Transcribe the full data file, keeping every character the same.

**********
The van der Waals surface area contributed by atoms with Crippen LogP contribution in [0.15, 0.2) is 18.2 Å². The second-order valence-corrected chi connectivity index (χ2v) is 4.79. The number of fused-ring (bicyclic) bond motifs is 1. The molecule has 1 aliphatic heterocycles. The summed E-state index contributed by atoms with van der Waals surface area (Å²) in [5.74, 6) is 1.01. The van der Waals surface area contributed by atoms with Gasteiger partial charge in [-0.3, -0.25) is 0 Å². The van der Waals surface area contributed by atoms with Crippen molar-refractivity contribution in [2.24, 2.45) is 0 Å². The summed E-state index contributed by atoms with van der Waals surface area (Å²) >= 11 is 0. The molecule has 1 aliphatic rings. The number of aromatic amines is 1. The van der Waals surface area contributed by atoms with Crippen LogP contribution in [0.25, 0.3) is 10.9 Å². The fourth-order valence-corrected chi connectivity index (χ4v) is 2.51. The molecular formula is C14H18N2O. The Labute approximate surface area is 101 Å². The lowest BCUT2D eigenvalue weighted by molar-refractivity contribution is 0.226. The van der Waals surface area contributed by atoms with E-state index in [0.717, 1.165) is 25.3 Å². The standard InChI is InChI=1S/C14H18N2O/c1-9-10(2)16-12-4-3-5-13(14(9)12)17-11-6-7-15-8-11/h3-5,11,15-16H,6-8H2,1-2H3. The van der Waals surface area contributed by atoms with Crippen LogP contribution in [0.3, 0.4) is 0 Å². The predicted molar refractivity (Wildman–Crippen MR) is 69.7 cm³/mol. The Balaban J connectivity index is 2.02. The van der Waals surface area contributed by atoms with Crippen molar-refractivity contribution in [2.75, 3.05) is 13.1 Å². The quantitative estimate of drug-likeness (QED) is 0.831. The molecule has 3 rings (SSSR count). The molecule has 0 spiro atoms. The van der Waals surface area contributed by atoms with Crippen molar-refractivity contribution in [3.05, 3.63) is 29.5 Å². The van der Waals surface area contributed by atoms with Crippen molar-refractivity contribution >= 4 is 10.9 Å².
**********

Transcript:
The van der Waals surface area contributed by atoms with Crippen LogP contribution in [0.15, 0.2) is 18.2 Å². The second-order valence-corrected chi connectivity index (χ2v) is 4.79. The number of fused-ring (bicyclic) bond motifs is 1. The molecule has 1 aliphatic heterocycles. The summed E-state index contributed by atoms with van der Waals surface area (Å²) in [5.74, 6) is 1.01. The van der Waals surface area contributed by atoms with Gasteiger partial charge in [-0.3, -0.25) is 0 Å². The van der Waals surface area contributed by atoms with Crippen molar-refractivity contribution in [2.24, 2.45) is 0 Å². The summed E-state index contributed by atoms with van der Waals surface area (Å²) >= 11 is 0. The molecule has 1 aliphatic rings. The number of aromatic amines is 1. The van der Waals surface area contributed by atoms with Crippen LogP contribution in [0.25, 0.3) is 10.9 Å². The fourth-order valence-corrected chi connectivity index (χ4v) is 2.51. The molecular formula is C14H18N2O. The Labute approximate surface area is 101 Å². The lowest BCUT2D eigenvalue weighted by molar-refractivity contribution is 0.226. The van der Waals surface area contributed by atoms with E-state index in [0.717, 1.165) is 25.3 Å². The standard InChI is InChI=1S/C14H18N2O/c1-9-10(2)16-12-4-3-5-13(14(9)12)17-11-6-7-15-8-11/h3-5,11,15-16H,6-8H2,1-2H3. The van der Waals surface area contributed by atoms with Crippen LogP contribution in [0.3, 0.4) is 0 Å². The predicted molar refractivity (Wildman–Crippen MR) is 69.7 cm³/mol. The Balaban J connectivity index is 2.02. The van der Waals surface area contributed by atoms with Crippen molar-refractivity contribution in [2.75, 3.05) is 13.1 Å². The quantitative estimate of drug-likeness (QED) is 0.831. The molecule has 3 rings (SSSR count). The molecule has 0 spiro atoms. The van der Waals surface area contributed by atoms with Crippen molar-refractivity contribution in [3.05, 3.63) is 29.5 Å². The van der Waals surface area contributed by atoms with Crippen molar-refractivity contribution >= 4 is 10.9 Å².